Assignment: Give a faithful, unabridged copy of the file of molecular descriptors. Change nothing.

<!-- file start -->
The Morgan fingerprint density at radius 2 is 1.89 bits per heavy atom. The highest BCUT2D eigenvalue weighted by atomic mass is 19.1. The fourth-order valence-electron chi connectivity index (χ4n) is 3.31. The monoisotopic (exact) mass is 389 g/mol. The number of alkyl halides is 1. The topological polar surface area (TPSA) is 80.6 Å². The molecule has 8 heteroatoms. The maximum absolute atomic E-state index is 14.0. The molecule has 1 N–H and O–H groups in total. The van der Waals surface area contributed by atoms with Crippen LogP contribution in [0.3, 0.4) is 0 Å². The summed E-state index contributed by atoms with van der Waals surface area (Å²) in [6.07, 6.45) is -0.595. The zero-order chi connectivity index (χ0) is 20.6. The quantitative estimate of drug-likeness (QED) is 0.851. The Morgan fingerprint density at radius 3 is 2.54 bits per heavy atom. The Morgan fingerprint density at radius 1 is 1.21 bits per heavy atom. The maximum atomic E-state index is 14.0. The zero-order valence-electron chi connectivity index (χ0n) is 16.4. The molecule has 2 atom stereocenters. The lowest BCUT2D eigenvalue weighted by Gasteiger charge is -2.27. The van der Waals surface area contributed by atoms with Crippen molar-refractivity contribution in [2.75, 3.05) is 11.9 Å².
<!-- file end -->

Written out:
The Morgan fingerprint density at radius 2 is 1.89 bits per heavy atom. The highest BCUT2D eigenvalue weighted by atomic mass is 19.1. The fourth-order valence-electron chi connectivity index (χ4n) is 3.31. The monoisotopic (exact) mass is 389 g/mol. The number of alkyl halides is 1. The topological polar surface area (TPSA) is 80.6 Å². The molecule has 8 heteroatoms. The maximum absolute atomic E-state index is 14.0. The molecule has 1 N–H and O–H groups in total. The van der Waals surface area contributed by atoms with Crippen LogP contribution in [0.3, 0.4) is 0 Å². The summed E-state index contributed by atoms with van der Waals surface area (Å²) in [6.07, 6.45) is -0.595. The zero-order chi connectivity index (χ0) is 20.6. The quantitative estimate of drug-likeness (QED) is 0.851. The Morgan fingerprint density at radius 3 is 2.54 bits per heavy atom. The Morgan fingerprint density at radius 1 is 1.21 bits per heavy atom. The maximum atomic E-state index is 14.0. The zero-order valence-electron chi connectivity index (χ0n) is 16.4. The molecule has 2 atom stereocenters. The lowest BCUT2D eigenvalue weighted by Gasteiger charge is -2.27. The van der Waals surface area contributed by atoms with Crippen molar-refractivity contribution in [2.75, 3.05) is 11.9 Å².